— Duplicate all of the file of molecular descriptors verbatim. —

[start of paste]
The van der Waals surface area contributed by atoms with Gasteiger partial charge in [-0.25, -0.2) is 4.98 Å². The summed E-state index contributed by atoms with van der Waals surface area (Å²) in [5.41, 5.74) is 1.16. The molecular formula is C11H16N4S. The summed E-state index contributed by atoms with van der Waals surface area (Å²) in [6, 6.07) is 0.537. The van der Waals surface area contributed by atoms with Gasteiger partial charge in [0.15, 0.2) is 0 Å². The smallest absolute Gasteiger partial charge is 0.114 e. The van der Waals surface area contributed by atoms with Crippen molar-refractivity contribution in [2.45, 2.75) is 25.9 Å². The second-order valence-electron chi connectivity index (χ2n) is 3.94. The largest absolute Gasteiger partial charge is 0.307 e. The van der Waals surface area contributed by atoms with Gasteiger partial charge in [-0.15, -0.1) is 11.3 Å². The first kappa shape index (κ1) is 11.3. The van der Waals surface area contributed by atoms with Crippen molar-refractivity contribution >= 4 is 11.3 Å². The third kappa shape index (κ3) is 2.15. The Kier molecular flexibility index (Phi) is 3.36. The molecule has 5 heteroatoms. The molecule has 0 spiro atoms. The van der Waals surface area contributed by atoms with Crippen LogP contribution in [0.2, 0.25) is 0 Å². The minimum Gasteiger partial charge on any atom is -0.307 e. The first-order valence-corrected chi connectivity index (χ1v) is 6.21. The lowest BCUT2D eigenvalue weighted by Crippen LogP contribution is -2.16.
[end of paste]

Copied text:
The van der Waals surface area contributed by atoms with Gasteiger partial charge in [-0.25, -0.2) is 4.98 Å². The summed E-state index contributed by atoms with van der Waals surface area (Å²) in [5.41, 5.74) is 1.16. The molecular formula is C11H16N4S. The summed E-state index contributed by atoms with van der Waals surface area (Å²) in [6, 6.07) is 0.537. The van der Waals surface area contributed by atoms with Gasteiger partial charge in [0.15, 0.2) is 0 Å². The smallest absolute Gasteiger partial charge is 0.114 e. The van der Waals surface area contributed by atoms with Crippen molar-refractivity contribution in [2.45, 2.75) is 25.9 Å². The second-order valence-electron chi connectivity index (χ2n) is 3.94. The largest absolute Gasteiger partial charge is 0.307 e. The van der Waals surface area contributed by atoms with Gasteiger partial charge in [-0.15, -0.1) is 11.3 Å². The first kappa shape index (κ1) is 11.3. The van der Waals surface area contributed by atoms with Crippen molar-refractivity contribution >= 4 is 11.3 Å². The third kappa shape index (κ3) is 2.15. The Kier molecular flexibility index (Phi) is 3.36. The molecule has 5 heteroatoms. The molecule has 0 spiro atoms. The van der Waals surface area contributed by atoms with Crippen LogP contribution in [0.2, 0.25) is 0 Å². The minimum Gasteiger partial charge on any atom is -0.307 e. The first-order valence-corrected chi connectivity index (χ1v) is 6.21. The lowest BCUT2D eigenvalue weighted by Crippen LogP contribution is -2.16.